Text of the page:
William Arms Fisher’s “Goin’ home”: somehow a “Negro spiritual”

This week while browsing the Sheet Music Consortium my eye was caught by a particular title: “Goin’ home: Negro spiritual from the largo of the New World Symphony, op. 95.” I was curious as to what this material could be – was the New World Symphony based on a spiritual?

William Arms Fisher

I was surprised to learn that this title was in fact invoking a song written to the music of the largo from Dvorak’s famous American symphony. The lyrics to “Goin’ home” were written and set to music by William Arms Fisher in 1922, after the premier of the “New World Symphony” in 1893. Fisher was a student of Dvorak’s at the National Conservatory, and later went on to become a music editor, historian, and songwriter. He wrote on the impact and importance of 18th and early 19th century American music, and also compiled anthologies of Irish songs and Negro spirituals. Fisher is however most well known for the setting of “Goin’ home” at hand.

In his forward to “Goin’ home,” Fisher writes about his inspiration for writing lyrics to go with the second movement of the New World Symphony:

“That the lyric opening theme of the Largo should spontaneously suggest the words “Goin’ home, Goin’ home” is natural enough, and that the lines that follow the melody should take the form of a negro spiritual accords with the genesis of the symphony.”

“Goin’ home” title page

In this statement by Fisher, as in the symphony as a whole, we see a blending of genres, a crossing of Dvorak’s European symphonic traditions with pastoral and folk-y American inspiration. Fisher believed that the homesick, almost tragic qualities of the English horn melody in the largo movement embodied Negro spirituals, which thus called him to interweave the spiritual with the symphony. However, is “Goin’ home” a Negro spiritual if Fisher wrote the lyrics and Dvorak wrote the music?

This brings up the question of authorship for me, and the author’s/composer’s intentions while writing the music. First of all, Fisher chose to write the lyrics in a dialect, which was a conscious decision on his part. It seems to me like an effort to be more authentic and true to the style in which he was writing, a style rooted in a tradition and experience he did not share. Fisher’s outsider and dangerously essentialized perspective of black people is shown here in the introduction to his anthology entitled “Negro spirituals.” He writes that black people were:

“Given an ingenuous native capacity for rhythmic musical expression, the gift of improvisation, a primitive but intense emotionalism, a condition of life that ranged from the most naïve light-heartedness to tragic somberness, and an utter dependence for consolation upon faith in invisible realities, often tinged with lingering elements from a barbaric past, and you have that truly unique product – the Spiritual with its background of torch-lit groves, swaying bodies and half-closed eyes.”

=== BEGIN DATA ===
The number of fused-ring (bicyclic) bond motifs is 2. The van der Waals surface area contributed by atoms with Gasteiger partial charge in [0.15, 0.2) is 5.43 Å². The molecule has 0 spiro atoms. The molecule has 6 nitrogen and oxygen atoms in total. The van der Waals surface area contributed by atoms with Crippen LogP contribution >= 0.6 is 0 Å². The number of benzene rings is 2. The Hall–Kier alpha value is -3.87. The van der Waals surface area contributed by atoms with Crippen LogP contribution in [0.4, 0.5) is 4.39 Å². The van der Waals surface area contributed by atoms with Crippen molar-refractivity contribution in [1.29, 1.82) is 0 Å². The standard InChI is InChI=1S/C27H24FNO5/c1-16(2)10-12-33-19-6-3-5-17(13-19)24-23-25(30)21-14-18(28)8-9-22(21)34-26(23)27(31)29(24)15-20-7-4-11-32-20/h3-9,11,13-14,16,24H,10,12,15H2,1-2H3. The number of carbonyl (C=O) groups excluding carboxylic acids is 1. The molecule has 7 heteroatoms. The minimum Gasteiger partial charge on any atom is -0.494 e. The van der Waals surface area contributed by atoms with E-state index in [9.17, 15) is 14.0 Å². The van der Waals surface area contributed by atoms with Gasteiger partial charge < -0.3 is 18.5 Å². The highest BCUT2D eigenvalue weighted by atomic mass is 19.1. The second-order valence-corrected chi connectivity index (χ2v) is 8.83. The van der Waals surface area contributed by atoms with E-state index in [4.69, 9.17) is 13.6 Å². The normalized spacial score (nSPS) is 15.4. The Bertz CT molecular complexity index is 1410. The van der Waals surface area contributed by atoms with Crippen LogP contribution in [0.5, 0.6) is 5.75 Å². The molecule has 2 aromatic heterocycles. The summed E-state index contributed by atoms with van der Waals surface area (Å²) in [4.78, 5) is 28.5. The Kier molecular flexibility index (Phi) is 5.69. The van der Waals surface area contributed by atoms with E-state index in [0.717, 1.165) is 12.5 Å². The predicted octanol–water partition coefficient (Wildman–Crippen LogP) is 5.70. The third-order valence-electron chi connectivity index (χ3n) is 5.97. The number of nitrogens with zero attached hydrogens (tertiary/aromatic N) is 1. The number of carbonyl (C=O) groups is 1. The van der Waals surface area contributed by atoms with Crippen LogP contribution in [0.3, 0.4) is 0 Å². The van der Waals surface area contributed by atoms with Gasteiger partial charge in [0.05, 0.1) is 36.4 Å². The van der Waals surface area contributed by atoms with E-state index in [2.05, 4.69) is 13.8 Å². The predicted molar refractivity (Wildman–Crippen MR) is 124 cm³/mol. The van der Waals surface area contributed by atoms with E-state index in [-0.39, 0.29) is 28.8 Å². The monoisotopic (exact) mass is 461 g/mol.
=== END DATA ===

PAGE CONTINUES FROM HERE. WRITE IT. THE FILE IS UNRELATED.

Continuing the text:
Sheet music to “Goin’ home”

In this quote Fisher throws one stereotype after another at his reader, while attempting to recognizing the greatness of the genre. So since the spiritual is, as Fisher asserts, “a truly unique product” then why did Fisher not have any qualms about writing music for this genre? Lastly, as I watch videos and listen to recordings of “Goin’ home” being performed, I am reminded of the commercial purposes that this setting of text to already established music serves. The vocal version of this piece increases its accessibility, and provides many more opportunities for performance and commercial consumption. Fisher builds on the success of Dvorak, in a time where it would’ve been prudent to expand the boundaries of this symphonic work.


  1. Beckerman, Michael. “The Real Value of Yellow Journalism: James Creelman and Antonín Dvorák.” Musical Quarterly 77, no. 4 (1993): 749. http://www.jstor.org/stable/pdf/742357.pdf?refreqid=excelsior%3A44e9b3926e7a50b8f624e4eafb225c8b
  2. Dvorak, Antonin and New W. Symphony. 95 Adelaide: Cawthornes Ltd, 1922. (retrieved October 23, 2017). http://nla.gov.au/nla.obj-166692271/view?partId=nla.obj-166692390#page/n1/mode/1up
  3. Karl Kroeger. “Fisher, William Arms.” Grove Music Online. Oxford Music Online. Oxford University Press, accessed October 24, 2017, http://www.oxfordmusiconline.com/subscriber/article/grove/music/0974
  4. “The Looking Glass.” The Crisis, February 1927, 210-11.
  5. “[Front Matter].” In Seventy Negro Spirituals, edited by William Arms Fisher, 1-42. Oropesa, Castilla-La Mancha: Oliver Ditson &, 1926. http://search.alexanderstreet.com/view/work/bibliographic_entity%7Cdocument%7C3399955